For my grandmother, born in the Romagna countryside, bread was precious: not even its crumbs were wasted.
Born in not prosperous economic conditions, she remembered the difficulties caused by the Second World War.
Two conditions made her an exceptional woman and a great housewife.
Even when she only had leftovers or a handful of ingredients at her disposition.
Bread and table.
For grandma, there had to be bread on the table; and she used the old bread to make sweet and savory cakes, pancotto, or breadcrumbs.
I think back to the anecdote of Carlo, owner of the Delfina restaurant in Artimino and guardian of an authentic Tuscan way of life.
I remember the tale about the gesture of his grandmother Delfina.
It allows us to grasp the centrality of bread in the rural tradition of our country, from north to south. At the son’s wedding banquet, she picks up the crumbs from the table to give them to the newlyweds to make ribollita.
Zuppa di pane, or pancotto or acquacotta (cooked-water soup).
They are all synonyms.
Stale bread soaked in warm milk or wine, the regional variations of bread soup recipes, tell the same story. Where there was little to eat, old bread was precious.
Bread soup is a simple dish from the peasant tradition, widespread throughout Italy, prepared using local ingredients.
In Bologna and Romagna, bread soup is called pancotto.
Once pancotto was a dish for children, the elderly, the sick, and those who had lost their teeth early (which was once very common).
But it was also a typical winter dish, the worst season for poor peasants. And a recipe for the days of eves and Lent, when Catholic precepts dictated not to eat meat.
People ate and ate bread soups. Some old chronicles said that at the end of the 40 days of Lent, people celebrated the end of pancotto’s days by smashing the earthenware pot.
The housewife and the pancotto.
A dish that satiated but sometimes did not nourish.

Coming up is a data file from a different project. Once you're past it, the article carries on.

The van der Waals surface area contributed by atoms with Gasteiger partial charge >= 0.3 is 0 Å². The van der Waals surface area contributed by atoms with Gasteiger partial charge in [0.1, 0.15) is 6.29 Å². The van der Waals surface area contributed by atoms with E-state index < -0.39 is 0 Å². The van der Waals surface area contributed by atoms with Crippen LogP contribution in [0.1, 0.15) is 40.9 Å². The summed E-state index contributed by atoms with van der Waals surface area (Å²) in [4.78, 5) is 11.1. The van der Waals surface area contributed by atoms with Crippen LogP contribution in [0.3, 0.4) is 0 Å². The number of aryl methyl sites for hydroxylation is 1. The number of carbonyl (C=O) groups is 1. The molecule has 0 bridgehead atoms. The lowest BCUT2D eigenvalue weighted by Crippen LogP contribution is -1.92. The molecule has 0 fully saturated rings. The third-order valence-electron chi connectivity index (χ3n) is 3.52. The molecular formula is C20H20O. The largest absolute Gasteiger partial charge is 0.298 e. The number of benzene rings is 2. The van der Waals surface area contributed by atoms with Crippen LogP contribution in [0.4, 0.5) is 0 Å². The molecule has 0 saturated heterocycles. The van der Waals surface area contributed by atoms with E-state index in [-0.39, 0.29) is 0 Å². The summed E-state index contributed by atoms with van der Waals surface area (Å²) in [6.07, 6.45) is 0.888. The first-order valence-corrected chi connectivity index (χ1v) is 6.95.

Above all, when the bread was made with low-nutrient flour. The only flour that the poorest peasants could afford.
The chronicles of travelers of the time describe how people forced to eat pancotto, made with water and cheap bread, had “sad and expressionless” faces.
But if the housewife (azdora in dialect) had creativity and a little more money, the pancotto changed.
Someone started with a soffritto, or a garlic base; aromatic herbs; boiled beans and a little of rancid lard, if there was any.
In some areas of Romagna, others added a little tomato, but pancotto alla romagnola is traditionally white.
The culture of wild and common herbs, once part of a housewife’s knowledge, allowed interesting integrations with all the typical spontaneous herbs of Romagna: nettles, stridoli, dandelion, borage, chicory (doesn’t this immediately make you think of ribollita? Which is the most famous Italian recipe of bread soup).
A recipe for an almost-gourmet pancotto.
Incredibly, such a poor dish even if in this almost gourmet version, found a place in Artusi’s collection (Panata Recipe).
There was a richer version of pancotto, made with eggs, Parmesan cheese, and the addition of bones to give flavor to the water (actually a meat broth).